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I am writing my 2nd TeX document. Therefore I am still at the beginning. I have a chapter inside my Appendix, which is dealing with small derivations. However, I am not quite sure if my layout/form is correct.

Based on one comment of this post I avoid the use of \Leftrightarrow

Here is a short MWE of one derivation.

\documentclass[a4paper,12pt]{scrartcl}
\usepackage[ngerman]{babel}
\usepackage{amsthm}
\usepackage{mathtools}
\usepackage{aligned-overset} 

\newcommand{\Lagr}{\mathcal{L}}
\newcommand{\matr}[1]{\mathbf{#1}} 
\newcommand{\X}{\matr{X}} %Matrix von X
\newcommand{\y}{\matr{y}} %y als voller Vektor
\newcommand{\yct}{\ubar{\y}^\mathbf{T}} %Zentriert
\newcommand{\betahat}{\hat{\beta}} %betahat

\begin{document}
\begin{flalign*}
\Lagr(\beta_{0},\beta) &=\min\limits_{\beta_{0}, \beta} \left\{ \frac{1}{2} \sum_{i=1}^N\left(y_{i}-\beta_{0} - \sum_{j=1}^p\beta_{j}\tilde{x}_{ij}\right)^2  +\lambda\sum_{j=1}^p\left|\beta_{j}\right| \right\} &\\
&= \min\limits_{\beta_{0}, \beta} \left\{ \frac{1}{2} \sum_{i=1}^N\left(y_{i}-\beta_{0} - \sum_{j=1}^p\beta_{j}(x_{ij}-\bar{x}_{j})\right)^2  +\lambda\sum_{j=1}^p\left|\beta_{j}\right| \right\}  &
\end{flalign*}
\vspace*{-1cm}
\begin{flalign*}
&\frac{\partial \Lagr}{\partial \beta_{0}} \overset{!}{=}0 \\
&-\sum_{i=1}^N\left(y_{i}-\betahat_{0} - \sum_{j=1}^p\betahat_{j}(x_{ij}-\bar{x}_{j})\right) = 0 \\
& -\sum_{i=1}^{N}y_i + N \betahat_{0}+\sum_{i=1}^N\left(\sum_{j=1}^p\betahat_{j}x_{ij}\right) - N\sum_{j=1}^{p}\betahat_{j}\bar{x}_{j} =0 \\
& -\frac{1}{N}\sum_{i=1}^{N}y_i +\betahat_{0}+  \sum_{j=1}^p\left(\betahat_{j}\frac{1}{N}\sum_{i=1}^N x_{ij} \right) - \sum_{j=1}^p\betahat_{j}\bar{x}_{j}=0 \\
& -\bar{y}+\betahat_{0}+\sum_{j=1}^p\betahat_{j}\bar{x}_{j}-\sum_{j=1}^p\betahat_{j}\bar{x}_{j}=0\\
& \betahat_{0} =\bar{y}\\
\intertext{\textnormal{Aus der Annahme, dass $\y$ zentriert ist $\frac{1}{N}\sum_{i=1}^{N}\tilde{y}_{i}=0$, folgt}}
&\betahat_{0}=0  &
  \end{flalign*}
\end{document}

The code can certainly be written more elegantly, but I am primarily interested in the optical layout of the derivation. I would be very grateful for help and tips.

  • One idea is to write equations instead of equalities. I.e. write "A=B=C" and then solve for "C=0" and not "A=0" iff "B=0" iff "C=0". Naturally that only works if things are actually equal. But in your example the first few steps are equalities and then you divide by "N". – moewe Aug 21 '18 at 10:38
  • I am not sure what do you mean, may you want ellaborate a bit – rook1996 Aug 21 '18 at 10:41
  • Something like gist.github.com/moewew/eb79abfe72a6462132d2aa0f2eca1ab5 I prefer to use alignment on equal signs, so the equalities scan easier. I find strings of equivalences tedious because they always have two sides I have to worry about. So I prefer equations with one LHS and then the RHSes nicely aligned. Of course in that case that means that I reformulated the derivation a bit, that's why I posted a comment and not an answer. – moewe Aug 21 '18 at 11:19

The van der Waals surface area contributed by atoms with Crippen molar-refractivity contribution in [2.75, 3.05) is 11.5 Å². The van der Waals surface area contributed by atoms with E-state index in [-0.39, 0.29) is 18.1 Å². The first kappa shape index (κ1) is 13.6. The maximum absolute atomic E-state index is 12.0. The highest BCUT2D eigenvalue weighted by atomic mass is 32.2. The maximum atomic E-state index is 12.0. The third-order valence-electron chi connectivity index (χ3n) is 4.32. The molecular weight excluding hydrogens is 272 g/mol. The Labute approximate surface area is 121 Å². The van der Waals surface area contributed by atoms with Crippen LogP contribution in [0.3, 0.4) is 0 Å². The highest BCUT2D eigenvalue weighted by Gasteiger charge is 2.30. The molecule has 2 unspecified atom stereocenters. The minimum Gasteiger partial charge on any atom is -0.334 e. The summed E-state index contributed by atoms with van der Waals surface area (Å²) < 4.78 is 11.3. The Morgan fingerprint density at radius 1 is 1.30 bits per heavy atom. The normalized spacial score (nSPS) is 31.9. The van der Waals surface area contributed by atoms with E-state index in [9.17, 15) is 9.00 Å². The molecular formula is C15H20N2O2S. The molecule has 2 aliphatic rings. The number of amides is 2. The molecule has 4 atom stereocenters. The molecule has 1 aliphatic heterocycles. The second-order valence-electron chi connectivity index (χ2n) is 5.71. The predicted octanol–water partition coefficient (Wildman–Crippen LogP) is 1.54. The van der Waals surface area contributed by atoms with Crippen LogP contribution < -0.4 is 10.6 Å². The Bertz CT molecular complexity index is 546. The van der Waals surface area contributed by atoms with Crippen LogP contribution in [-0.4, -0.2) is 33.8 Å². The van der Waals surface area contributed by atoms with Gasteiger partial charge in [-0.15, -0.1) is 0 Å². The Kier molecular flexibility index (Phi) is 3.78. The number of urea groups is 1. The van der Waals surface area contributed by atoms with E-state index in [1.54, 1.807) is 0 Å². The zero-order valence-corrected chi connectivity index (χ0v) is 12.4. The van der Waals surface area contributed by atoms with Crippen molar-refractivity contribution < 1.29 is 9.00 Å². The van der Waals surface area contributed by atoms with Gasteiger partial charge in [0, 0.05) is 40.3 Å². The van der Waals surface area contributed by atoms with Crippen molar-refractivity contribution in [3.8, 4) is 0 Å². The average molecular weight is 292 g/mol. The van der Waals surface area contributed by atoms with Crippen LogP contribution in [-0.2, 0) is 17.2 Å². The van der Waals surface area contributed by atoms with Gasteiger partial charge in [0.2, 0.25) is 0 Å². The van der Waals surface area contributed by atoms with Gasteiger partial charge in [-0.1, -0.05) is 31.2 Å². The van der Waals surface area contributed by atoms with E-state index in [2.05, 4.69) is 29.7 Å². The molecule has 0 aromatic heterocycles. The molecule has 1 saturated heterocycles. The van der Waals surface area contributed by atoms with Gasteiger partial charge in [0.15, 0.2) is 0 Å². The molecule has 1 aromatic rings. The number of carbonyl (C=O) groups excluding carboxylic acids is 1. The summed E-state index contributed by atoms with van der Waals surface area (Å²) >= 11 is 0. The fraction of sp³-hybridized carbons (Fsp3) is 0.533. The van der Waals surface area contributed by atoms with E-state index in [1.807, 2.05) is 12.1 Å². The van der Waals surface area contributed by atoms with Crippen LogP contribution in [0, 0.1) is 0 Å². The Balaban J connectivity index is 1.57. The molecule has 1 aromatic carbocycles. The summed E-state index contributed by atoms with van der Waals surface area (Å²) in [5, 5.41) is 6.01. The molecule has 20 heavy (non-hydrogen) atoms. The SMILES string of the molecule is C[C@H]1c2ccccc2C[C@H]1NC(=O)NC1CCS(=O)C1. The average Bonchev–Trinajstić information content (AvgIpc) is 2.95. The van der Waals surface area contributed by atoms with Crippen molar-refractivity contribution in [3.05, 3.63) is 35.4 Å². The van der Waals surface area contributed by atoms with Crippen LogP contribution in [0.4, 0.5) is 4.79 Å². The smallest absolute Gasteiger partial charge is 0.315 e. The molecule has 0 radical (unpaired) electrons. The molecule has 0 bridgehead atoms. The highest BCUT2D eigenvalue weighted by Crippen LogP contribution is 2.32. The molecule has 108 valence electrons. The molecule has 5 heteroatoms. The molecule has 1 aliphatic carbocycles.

1

I can suggest some improvements.

  1. There's no need to stack two flalign* environments.
  2. There's no need for \intertext.
  3. \left( and \right) should be \biggl( and \biggr).
  4. Also \left\{ and \right\} might benefit from the above; see the first and second line to see the difference; with \left and \right you get oversized braces.
  5. There's no need for \limits after \min.
  6. ^2 after a big parenthesis should be ^{\!2}.
  7. &- should be &{-} in order for the minus sign to be “unary” and so left aligned.
\documentclass[a4paper,12pt]{scrartcl}
\usepackage[ngerman]{babel}
\usepackage{amsthm}
\usepackage{mathtools}
\usepackage{aligned-overset} 

\newcommand{\Lagr}{\mathcal{L}}
\newcommand{\matr}[1]{\mathbf{#1}} 
\newcommand{\X}{\matr{X}} %Matrix von X
\newcommand{\y}{\matr{y}} %y als voller Vektor
\newcommand{\yct}{\ubar{\y}^\mathbf{T}} %Zentriert
\newcommand{\betahat}{\hat{\beta}} %betahat

\begin{document}
\begin{flalign*}
&\begin{aligned}
\Lagr(\beta_{0},\beta) &=\min_{\beta_{0}, \beta} \left\{ \frac{1}{2} \sum_{i=1}^N\biggl(y_{i}-\beta_{0} - \sum_{j=1}^p\beta_{j}\tilde{x}_{ij}\biggr)^{\!2}  +\lambda\sum_{j=1}^p\left|\beta_{j}\right| \right\} &&\\
&=\min_{\beta_{0}, \beta} \biggl\{ \frac{1}{2} \sum_{i=1}^N\biggl(y_{i}-\beta_{0} - \sum_{j=1}^p\beta_{j}(x_{ij}-\bar{x}_{j})\biggr)^{\!2}  +\lambda\sum_{j=1}^p\left|\beta_{j}\right| \biggr\}
\end{aligned} && \\
&\frac{\partial \Lagr}{\partial \beta_{0}} \overset{!}{=}0 \\
&{-}\sum_{i=1}^N\biggl(y_{i}-\betahat_{0} - \sum_{j=1}^p\betahat_{j}(x_{ij}-\bar{x}_{j})\biggr) = 0 \\
&{-}\sum_{i=1}^{N}y_i + N \betahat_{0}+\sum_{i=1}^N\biggl(\sum_{j=1}^p\betahat_{j}x_{ij}\biggr) - N\sum_{j=1}^{p}\betahat_{j}\bar{x}_{j} =0 \\
&{-}\frac{1}{N}\sum_{i=1}^{N}y_i +\betahat_{0}+  \sum_{j=1}^p\biggl(\betahat_{j}\frac{1}{N}\sum_{i=1}^N x_{ij} \biggr) - \sum_{j=1}^p\betahat_{j}\bar{x}_{j}=0 \\
&{-}\bar{y}+\betahat_{0}+\sum_{j=1}^p\betahat_{j}\bar{x}_{j}-\sum_{j=1}^p\betahat_{j}\bar{x}_{j}=0\\
&\betahat_{0} =\bar{y}
\end{flalign*}
Aus der Annahme, dass $\y$ zentriert ist $\frac{1}{N}\sum_{i=1}^{N}\tilde{y}_{i}=0$, folgt
\begin{flalign*}
&\betahat_{0}=0  &&
\end{flalign*}
\end{document}

enter image description here

  • That helps a lot ! – rook1996 Aug 21 '18 at 10:52
  • How do you determine whether to use \big, \bigg and similar commands or delimiters like \left and \right? – YiFan Aug 21 '18 at 10:54
  • Also, what is the reason for using braces around ^2 and when should these be used? – YiFan Aug 21 '18 at 10:55
  • 1
    Using \Bigl( … \Bigr) is still more pleasing to the eye, in my opinion. – Bernard Aug 21 '18 at 10:58
  • 1
    @user496634 The “right” size is known from experience. ^{2} should be preferred anyway, although ^2 works as well. But when the exponent contains more than a single token, the braces are mandatory. – egreg Aug 21 '18 at 11:08

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